Automated system helps manage firefighting resources
If you ever find yourself in the path of a wildfire, you might not be comforted to learn how officials go about finding the resources to combat such a blaze. Two words: Phone tag.
According to Jon Skeels of the National Wildfire Coordination Group, current procedures rely heavily on dispatch officials closest to a fire making telephone calls to determine which crews, supplies, planes and special equipment are available. Dispatchers might place as many as 15 calls, and orders can take several days to fill, Skeels said.
And along the way, the request can be distorted. NWCG officials tracked one resources order that went through 22 offices—and was altered at each stop. Skeels compared the process to the party game that involves a whispered phrase passed from person to person. What you get in the end is seldom what you started with.
"It's probably the biggest version of the telephone game," he said. "That's kind of the way the current system is." To help keep the message straight, a new software system is being employed. The Resource Ordering and Status System (ROSS), which will be deployed to more than 400 dispatch offices operated by NWCG's 56 agency members, will automate the wildfire resource ordering and status reporting process. The goal is to give responders an instant view of what is available and where. NWCG, a federal and state interagency group led by the Forest Service, coordinates wildfire management efforts.
"By automating this, we are able to see [available resources] immediately, and as things change, the status is automatically updated," said Skeels, ROSS project team leader for NWCG. "Just knowing where resources are is a very important piece of information."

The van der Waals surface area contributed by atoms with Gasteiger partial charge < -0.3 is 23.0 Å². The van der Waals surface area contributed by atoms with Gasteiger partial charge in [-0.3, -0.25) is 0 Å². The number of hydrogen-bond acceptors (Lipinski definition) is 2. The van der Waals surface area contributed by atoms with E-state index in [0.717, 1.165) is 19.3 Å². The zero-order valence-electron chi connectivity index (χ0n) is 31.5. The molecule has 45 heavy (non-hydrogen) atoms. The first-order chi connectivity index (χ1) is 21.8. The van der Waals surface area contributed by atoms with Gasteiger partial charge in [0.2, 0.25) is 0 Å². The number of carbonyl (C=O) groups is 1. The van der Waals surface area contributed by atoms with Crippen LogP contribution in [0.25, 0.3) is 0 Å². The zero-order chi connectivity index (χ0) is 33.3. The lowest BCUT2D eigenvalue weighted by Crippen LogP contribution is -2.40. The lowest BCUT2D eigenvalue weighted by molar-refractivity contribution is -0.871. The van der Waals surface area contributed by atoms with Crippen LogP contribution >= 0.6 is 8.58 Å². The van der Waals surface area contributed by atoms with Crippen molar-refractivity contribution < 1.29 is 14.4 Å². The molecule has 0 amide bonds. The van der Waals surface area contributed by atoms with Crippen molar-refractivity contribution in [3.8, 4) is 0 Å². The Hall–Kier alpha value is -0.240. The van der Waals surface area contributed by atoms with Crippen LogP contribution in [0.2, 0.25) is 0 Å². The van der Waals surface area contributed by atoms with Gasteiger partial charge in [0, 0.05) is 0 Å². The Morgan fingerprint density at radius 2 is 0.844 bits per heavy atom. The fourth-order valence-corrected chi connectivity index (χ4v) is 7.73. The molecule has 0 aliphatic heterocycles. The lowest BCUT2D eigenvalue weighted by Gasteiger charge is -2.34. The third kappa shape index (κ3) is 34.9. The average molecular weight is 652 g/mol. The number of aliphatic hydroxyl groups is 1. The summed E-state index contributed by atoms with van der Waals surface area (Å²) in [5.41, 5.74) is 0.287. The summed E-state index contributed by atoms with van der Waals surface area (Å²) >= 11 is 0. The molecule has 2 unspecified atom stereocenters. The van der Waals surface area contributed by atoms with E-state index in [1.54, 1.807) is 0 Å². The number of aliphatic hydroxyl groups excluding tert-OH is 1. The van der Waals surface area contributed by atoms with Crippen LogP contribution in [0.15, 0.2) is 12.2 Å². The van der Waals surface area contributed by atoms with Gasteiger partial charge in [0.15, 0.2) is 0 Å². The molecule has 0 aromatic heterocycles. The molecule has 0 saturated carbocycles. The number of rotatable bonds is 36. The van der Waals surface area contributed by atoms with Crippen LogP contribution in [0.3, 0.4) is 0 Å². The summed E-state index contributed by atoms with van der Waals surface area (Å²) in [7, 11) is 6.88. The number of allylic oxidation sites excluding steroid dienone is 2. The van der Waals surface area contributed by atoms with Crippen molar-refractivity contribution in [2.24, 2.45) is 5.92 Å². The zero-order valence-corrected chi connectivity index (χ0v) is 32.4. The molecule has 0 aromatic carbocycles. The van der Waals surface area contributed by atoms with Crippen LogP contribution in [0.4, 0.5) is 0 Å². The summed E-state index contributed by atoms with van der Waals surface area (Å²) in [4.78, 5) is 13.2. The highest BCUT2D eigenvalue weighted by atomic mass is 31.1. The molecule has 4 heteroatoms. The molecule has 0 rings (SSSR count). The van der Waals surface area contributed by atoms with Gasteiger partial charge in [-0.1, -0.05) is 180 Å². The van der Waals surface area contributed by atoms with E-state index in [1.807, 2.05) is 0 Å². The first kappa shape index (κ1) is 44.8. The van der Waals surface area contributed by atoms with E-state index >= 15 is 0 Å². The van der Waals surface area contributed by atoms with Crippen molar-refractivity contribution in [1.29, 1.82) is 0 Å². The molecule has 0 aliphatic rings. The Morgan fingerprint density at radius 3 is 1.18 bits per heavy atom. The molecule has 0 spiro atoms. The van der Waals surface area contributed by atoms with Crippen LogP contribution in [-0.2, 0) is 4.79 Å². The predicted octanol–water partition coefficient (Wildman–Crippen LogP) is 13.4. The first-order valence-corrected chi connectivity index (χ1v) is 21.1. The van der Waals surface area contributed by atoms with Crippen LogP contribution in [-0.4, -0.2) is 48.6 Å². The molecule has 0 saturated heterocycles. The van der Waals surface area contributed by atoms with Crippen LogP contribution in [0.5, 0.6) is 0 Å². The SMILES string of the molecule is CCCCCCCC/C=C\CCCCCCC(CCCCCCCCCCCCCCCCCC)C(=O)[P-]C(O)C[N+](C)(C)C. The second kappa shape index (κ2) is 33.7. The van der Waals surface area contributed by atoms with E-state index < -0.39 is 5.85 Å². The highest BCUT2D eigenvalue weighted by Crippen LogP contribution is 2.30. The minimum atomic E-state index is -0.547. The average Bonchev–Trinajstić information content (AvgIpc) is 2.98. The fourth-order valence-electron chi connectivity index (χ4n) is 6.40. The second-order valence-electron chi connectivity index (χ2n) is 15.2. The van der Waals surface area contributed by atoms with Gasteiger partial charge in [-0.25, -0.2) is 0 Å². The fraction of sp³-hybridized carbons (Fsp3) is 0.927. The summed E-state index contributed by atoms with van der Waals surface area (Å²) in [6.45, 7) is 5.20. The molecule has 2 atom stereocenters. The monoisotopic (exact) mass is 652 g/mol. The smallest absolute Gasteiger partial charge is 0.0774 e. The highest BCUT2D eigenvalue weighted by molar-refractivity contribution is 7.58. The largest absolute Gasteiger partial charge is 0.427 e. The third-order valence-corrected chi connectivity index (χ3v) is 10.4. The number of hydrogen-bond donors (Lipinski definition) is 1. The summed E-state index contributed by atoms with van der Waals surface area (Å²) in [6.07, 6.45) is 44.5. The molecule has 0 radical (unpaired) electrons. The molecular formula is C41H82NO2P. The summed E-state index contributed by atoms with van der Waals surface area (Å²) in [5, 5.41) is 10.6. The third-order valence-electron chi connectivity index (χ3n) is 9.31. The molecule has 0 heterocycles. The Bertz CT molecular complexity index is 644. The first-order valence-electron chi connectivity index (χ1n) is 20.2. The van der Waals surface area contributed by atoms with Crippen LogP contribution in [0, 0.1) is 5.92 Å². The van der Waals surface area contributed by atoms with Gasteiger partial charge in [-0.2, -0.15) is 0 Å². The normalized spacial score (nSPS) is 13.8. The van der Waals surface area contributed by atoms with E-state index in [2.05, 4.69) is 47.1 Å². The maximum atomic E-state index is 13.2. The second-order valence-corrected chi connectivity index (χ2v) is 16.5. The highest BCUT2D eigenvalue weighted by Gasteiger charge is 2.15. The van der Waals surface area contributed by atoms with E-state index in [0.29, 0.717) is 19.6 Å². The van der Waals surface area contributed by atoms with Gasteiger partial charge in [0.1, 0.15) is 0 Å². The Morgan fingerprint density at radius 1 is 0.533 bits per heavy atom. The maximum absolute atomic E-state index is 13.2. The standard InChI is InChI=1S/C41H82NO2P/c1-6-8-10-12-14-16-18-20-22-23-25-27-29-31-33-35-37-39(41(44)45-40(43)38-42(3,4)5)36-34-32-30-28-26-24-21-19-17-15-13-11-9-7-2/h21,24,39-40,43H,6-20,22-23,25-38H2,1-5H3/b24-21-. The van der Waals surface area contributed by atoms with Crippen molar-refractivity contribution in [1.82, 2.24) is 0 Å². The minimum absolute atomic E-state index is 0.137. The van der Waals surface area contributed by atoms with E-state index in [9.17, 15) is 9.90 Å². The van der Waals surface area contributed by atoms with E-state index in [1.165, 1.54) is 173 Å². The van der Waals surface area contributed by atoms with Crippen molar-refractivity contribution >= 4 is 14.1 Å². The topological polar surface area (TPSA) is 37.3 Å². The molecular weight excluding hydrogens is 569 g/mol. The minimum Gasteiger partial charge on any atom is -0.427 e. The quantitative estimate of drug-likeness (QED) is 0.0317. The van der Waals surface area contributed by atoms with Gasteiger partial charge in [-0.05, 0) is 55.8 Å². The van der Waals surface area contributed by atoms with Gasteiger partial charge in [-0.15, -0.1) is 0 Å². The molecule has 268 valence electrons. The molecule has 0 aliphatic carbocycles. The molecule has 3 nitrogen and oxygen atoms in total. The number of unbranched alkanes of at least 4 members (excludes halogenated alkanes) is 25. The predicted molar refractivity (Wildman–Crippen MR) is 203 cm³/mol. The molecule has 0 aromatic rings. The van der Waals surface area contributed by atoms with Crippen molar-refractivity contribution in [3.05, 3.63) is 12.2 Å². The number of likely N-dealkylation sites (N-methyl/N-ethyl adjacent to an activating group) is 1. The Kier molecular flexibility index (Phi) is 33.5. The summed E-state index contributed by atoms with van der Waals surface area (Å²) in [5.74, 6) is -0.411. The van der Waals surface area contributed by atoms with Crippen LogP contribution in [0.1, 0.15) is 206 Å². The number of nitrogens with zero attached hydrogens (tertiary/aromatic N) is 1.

Such information is provided to officials at the National Interagency Fire Center in Boise, Idaho, each day, but by the time it's all compiled, "it's old news," Skeels said. By having status information available at their fingertips, ROSS' 6,000 users will be able to make more informed resource decisions, he said.
For example, under the existing system, dispatchers might not realize that crews are available nearby and could end up requesting some from another part of the country, wasting time and money. With ROSS, a list of the closest available resources is presented to the dispatcher, and if they are selected, the system automatically adjusts that group's status as "committed" and unavailable for other dispatchers to use.
Based on efficiency improvements, NWCG officials estimate ROSS will save $15.7 million a year.
ROSS is a Web-based application written in Java that exchanges data through an interface using Extensible Markup Language. Designed by Lockheed Martin Corp.'s Information Support Services business unit, ROSS is a compilation of commercial off-the-shelf database, server, geographic information system and business logic products.
NWCG started developing business requirements for the system in 1997 and began designing it with Lockheed in April 1999, said Paul Condit, ROSS project manager for Lockheed Martin. Two of the three main components of the system—the administrative and status functions—are being deployed now. A component enabling dispatchers to order resources will be phased in later this year, and the installation and training should be complete by December 2002, Condit said.
Although it is not technologically distinctive, ROSS is impressive for its ability to communicate with so many agency systems, Skeels said. "This is truly one of the first inter.agency information systems development proj.ects in the nation," he said. The system uses Versata Inc.'s Versata Logic Server to interpret and enforce application business rules and logic to allocate firefighting resources, said Manish Chandra, the company's vice president for worldwide marketing.
"The server is able to manage different logistics as your business rules are changing, [which is important] in any kind of system where you have dynamic characteristics," such as wildfires, he said.
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